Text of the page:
My journey through COVID-19

23 July 2020
Volume 29 · Issue 14

I had such high hopes for 2020. We started the year at the National Infusion and Vascular Access Society (NIVAS) with plans to produce practical, national guidelines for vascular access and IV therapy practice and develop a nationally accredited qualification for vascular access. Sadly, our best laid plans were not to be and these projects are on hold.

COVID-19 has affected all of us in many different ways. As the chair of NIVAS and as an IVAS service lead in my own hospital, my focus has been the same: what can we do in vascular access differently to adapt and cope with the pandemic? As it turned out, vascular access was at the forefront of our COVID-19 strategy, and we have learned some valuable lessons. We found that peripherally inserted central catheters (PICCs) were not the most suitable catheter for our critical care COVID-19 patients. Acute non-tunnelled neck central venous catheters (CVCs) were more reliable, short midlines placed with ultrasound scan were invaluable and the use of arterial catheters increased as the need for regular blood gas analysis became more relevant.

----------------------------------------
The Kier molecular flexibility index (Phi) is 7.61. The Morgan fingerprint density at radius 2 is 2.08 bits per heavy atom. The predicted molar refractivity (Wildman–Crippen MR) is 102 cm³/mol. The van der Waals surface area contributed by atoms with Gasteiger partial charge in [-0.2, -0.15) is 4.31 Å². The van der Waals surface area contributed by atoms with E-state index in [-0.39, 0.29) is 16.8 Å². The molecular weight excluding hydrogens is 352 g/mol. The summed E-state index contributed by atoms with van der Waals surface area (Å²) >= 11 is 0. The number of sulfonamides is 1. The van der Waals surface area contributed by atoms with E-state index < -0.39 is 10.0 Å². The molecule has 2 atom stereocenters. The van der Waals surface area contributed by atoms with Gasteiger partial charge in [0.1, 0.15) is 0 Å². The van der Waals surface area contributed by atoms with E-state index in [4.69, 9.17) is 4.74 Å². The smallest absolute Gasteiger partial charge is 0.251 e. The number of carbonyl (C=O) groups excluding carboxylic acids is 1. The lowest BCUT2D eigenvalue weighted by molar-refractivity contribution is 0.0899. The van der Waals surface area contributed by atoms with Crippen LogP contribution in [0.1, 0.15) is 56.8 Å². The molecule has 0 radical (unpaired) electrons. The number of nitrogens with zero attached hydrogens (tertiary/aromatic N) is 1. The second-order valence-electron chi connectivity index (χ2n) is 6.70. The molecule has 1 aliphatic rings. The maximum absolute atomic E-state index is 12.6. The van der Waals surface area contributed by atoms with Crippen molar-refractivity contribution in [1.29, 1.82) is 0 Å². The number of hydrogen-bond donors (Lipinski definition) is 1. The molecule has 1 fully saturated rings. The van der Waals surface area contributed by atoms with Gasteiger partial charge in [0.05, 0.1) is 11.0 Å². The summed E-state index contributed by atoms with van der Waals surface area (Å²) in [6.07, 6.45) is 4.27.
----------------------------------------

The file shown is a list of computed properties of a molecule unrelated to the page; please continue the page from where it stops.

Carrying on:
Register now to continue reading

Thank you for visiting British Journal of Nursing and reading some of our peer-reviewed resources for nurses. To read more, please register today. You’ll enjoy the following great benefits:

What's included

  • Limited access to clinical or professional articles

  • Unlimited access to the latest news, blogs and video content